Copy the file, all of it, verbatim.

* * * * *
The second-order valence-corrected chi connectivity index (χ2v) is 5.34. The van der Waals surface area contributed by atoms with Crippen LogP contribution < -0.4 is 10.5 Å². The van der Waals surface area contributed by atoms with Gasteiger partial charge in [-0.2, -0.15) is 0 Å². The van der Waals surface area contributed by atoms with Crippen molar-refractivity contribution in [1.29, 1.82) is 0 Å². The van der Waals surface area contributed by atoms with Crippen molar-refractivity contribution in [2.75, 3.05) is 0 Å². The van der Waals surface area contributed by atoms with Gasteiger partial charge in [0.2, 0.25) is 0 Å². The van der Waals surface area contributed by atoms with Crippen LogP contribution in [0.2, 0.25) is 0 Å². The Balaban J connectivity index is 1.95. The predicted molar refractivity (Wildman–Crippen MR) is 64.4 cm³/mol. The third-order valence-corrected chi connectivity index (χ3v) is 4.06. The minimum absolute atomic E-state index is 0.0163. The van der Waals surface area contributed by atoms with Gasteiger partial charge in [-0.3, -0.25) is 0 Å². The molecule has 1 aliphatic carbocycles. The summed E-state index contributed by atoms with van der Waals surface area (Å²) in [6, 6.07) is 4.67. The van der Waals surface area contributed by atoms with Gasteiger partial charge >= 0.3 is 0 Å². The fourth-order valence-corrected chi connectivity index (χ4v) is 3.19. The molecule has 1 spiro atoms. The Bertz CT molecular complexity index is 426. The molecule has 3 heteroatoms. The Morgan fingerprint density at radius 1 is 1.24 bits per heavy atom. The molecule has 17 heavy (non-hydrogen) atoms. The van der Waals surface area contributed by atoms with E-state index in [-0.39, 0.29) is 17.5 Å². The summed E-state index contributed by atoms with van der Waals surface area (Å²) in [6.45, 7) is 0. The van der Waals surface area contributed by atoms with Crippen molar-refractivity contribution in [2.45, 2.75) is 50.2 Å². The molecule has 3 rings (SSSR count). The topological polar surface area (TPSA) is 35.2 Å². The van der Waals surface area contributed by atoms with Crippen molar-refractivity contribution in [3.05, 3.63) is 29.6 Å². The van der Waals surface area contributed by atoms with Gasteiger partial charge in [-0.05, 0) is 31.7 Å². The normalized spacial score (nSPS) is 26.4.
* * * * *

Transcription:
The second-order valence-corrected chi connectivity index (χ2v) is 5.34. The van der Waals surface area contributed by atoms with Crippen LogP contribution < -0.4 is 10.5 Å². The van der Waals surface area contributed by atoms with Gasteiger partial charge in [-0.2, -0.15) is 0 Å². The van der Waals surface area contributed by atoms with Crippen molar-refractivity contribution in [1.29, 1.82) is 0 Å². The van der Waals surface area contributed by atoms with Crippen molar-refractivity contribution in [2.75, 3.05) is 0 Å². The van der Waals surface area contributed by atoms with Gasteiger partial charge in [0.2, 0.25) is 0 Å². The van der Waals surface area contributed by atoms with Crippen LogP contribution in [0.2, 0.25) is 0 Å². The Balaban J connectivity index is 1.95. The predicted molar refractivity (Wildman–Crippen MR) is 64.4 cm³/mol. The third-order valence-corrected chi connectivity index (χ3v) is 4.06. The minimum absolute atomic E-state index is 0.0163. The van der Waals surface area contributed by atoms with Gasteiger partial charge in [-0.3, -0.25) is 0 Å². The molecule has 1 aliphatic carbocycles. The summed E-state index contributed by atoms with van der Waals surface area (Å²) in [6, 6.07) is 4.67. The van der Waals surface area contributed by atoms with Gasteiger partial charge >= 0.3 is 0 Å². The fourth-order valence-corrected chi connectivity index (χ4v) is 3.19. The molecule has 1 spiro atoms. The Bertz CT molecular complexity index is 426. The molecule has 3 heteroatoms. The Morgan fingerprint density at radius 1 is 1.24 bits per heavy atom. The molecule has 17 heavy (non-hydrogen) atoms. The van der Waals surface area contributed by atoms with E-state index in [-0.39, 0.29) is 17.5 Å². The summed E-state index contributed by atoms with van der Waals surface area (Å²) in [6.45, 7) is 0. The van der Waals surface area contributed by atoms with Crippen molar-refractivity contribution in [2.45, 2.75) is 50.2 Å². The molecule has 3 rings (SSSR count). The topological polar surface area (TPSA) is 35.2 Å². The van der Waals surface area contributed by atoms with Crippen molar-refractivity contribution in [3.05, 3.63) is 29.6 Å². The van der Waals surface area contributed by atoms with Gasteiger partial charge in [-0.05, 0) is 31.7 Å². The normalized spacial score (nSPS) is 26.4.